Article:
Many of our posts have stated the value of science as an apologetic tool to strengthen our faith. Apart from fundamental doctrinal pillars of the Christian faith such as the truth of Christ as God in the flesh and Christ as Redeemer of fallen man, science provides apologetic value at a different level. Science in general offers evidence of the supernatural creation event described in Genesis 1:1 as well as knowledge of a cosmos functioning in an incredibly orderly manner. The cosmos offers clear and ubiquitous evidence of intelligent design. By extension, the scientific knowledge gained over the past few centuries is a powerful apologetic for the very existence of God. Paradoxically, lurking in the consciousness (or subconscious) of many science professionals is the very question, “Does God exist?” This question has likely occurred to most people, science professionals or not.
Identification of intelligently designed features in our universe is not regarded as a scientific enterprise. Science, according to established modern standards, must investigate only natural events. The supernatural is ruled off-limits. There is an advantage to this ruling. It avoids assigning every unknown effect observed in nature to the direct, deliberate action of God. Naturalistic scientists are fond of proposing the “God-of-the-gaps” accusation against creationists and believers in intelligent design. In reality, most skilled theistic scientists reserve design explanations only for unique features of our physical cosmos such as the DNA code in living things.
The disadvantage of the paradigm that science must investigate only natural cause and effect is that events of probable supernatural origin are excluded from the discussion of what really may have happened. Scientific naturalism has been established as a rock solid, indestructible “rule of the game.” Theistic explanations are ascribed to a separate realm of reality. Many of my theistic evolutionary friends have subscribed to the doctrine of separation of the realms as an unalterable principle. One theistic evolutionist friend wrote, “They (science and theology) are not a single, self consistent whole but rather two very different ways of viewing reality.” Rigid adherence to this principle is a discussion stopper. The science establishment’s adherence to this paramount “rule of the game” is a brilliant accomplishment. It is also an unfortunate fact.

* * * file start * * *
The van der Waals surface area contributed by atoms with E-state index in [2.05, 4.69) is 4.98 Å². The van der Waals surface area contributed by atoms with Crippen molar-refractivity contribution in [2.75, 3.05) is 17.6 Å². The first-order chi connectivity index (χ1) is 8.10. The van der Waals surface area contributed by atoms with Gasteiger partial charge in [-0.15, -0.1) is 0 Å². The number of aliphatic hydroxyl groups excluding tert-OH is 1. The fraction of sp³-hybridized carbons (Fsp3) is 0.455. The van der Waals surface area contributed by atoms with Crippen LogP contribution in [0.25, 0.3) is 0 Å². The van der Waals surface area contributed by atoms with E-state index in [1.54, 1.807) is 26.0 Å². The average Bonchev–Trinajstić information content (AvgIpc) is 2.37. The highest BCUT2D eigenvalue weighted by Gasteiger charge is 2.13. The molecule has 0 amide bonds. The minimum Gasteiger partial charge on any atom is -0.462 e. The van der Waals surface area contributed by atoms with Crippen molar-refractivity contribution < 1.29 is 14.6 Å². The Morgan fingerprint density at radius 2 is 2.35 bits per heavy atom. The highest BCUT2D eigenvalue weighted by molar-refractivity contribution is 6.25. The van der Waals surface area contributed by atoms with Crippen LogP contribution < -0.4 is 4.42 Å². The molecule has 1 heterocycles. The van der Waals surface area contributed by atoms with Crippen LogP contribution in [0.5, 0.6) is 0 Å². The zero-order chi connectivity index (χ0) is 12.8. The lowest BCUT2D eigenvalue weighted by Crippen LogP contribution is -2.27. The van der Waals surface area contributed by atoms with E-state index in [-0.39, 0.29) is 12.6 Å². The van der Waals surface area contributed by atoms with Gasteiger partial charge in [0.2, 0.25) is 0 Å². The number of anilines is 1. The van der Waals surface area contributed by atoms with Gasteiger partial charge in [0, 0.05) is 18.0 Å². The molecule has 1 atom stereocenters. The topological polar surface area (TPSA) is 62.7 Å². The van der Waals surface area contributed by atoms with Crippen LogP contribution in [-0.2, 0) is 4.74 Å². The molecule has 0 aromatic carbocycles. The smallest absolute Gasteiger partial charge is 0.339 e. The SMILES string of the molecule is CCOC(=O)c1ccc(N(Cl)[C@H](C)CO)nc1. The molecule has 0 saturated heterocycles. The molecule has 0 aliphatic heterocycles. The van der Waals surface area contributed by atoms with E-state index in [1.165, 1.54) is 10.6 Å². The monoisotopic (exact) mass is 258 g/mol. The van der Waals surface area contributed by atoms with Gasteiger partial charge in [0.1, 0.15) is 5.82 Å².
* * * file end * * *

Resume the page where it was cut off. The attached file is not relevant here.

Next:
How does this discussion relate to the biblical exhortation to contend or fight for the faith? The oft-repeated exhortation to “get on board with science” in the matter of origins deflects seekers from a frank acknowledgement that God has ever acted interventionally along the timeline of life’s history on Planet Earth. Marriage to a “naturalism only” paradigm may preclude our embrace of a thoroughly Christian worldview. My TE friend, at the conclusion of lengthy discussions, stated, “Both of us believe that God is the Creator of all things, including humans.” But the unsolved question of how God created remains a troubling impasse.
Recognition of the evidence for sudden rather than gradual biological creation events on earth is established by careful analysis of great amounts of evidence and carefully reasoned interpretation of the evidence. The historical record of life on earth and the entire physical cosmos comprises the general revelation provided by God. We have the capability of inspecting and interpreting the evidence of general revelation. This capability is provided by the gift of reason. Revelation and reason, therefore, provide mankind with a double-edged tool for contending for the faith. In this context, our faith affirms the facts that God exists and that God acts in this cosmos.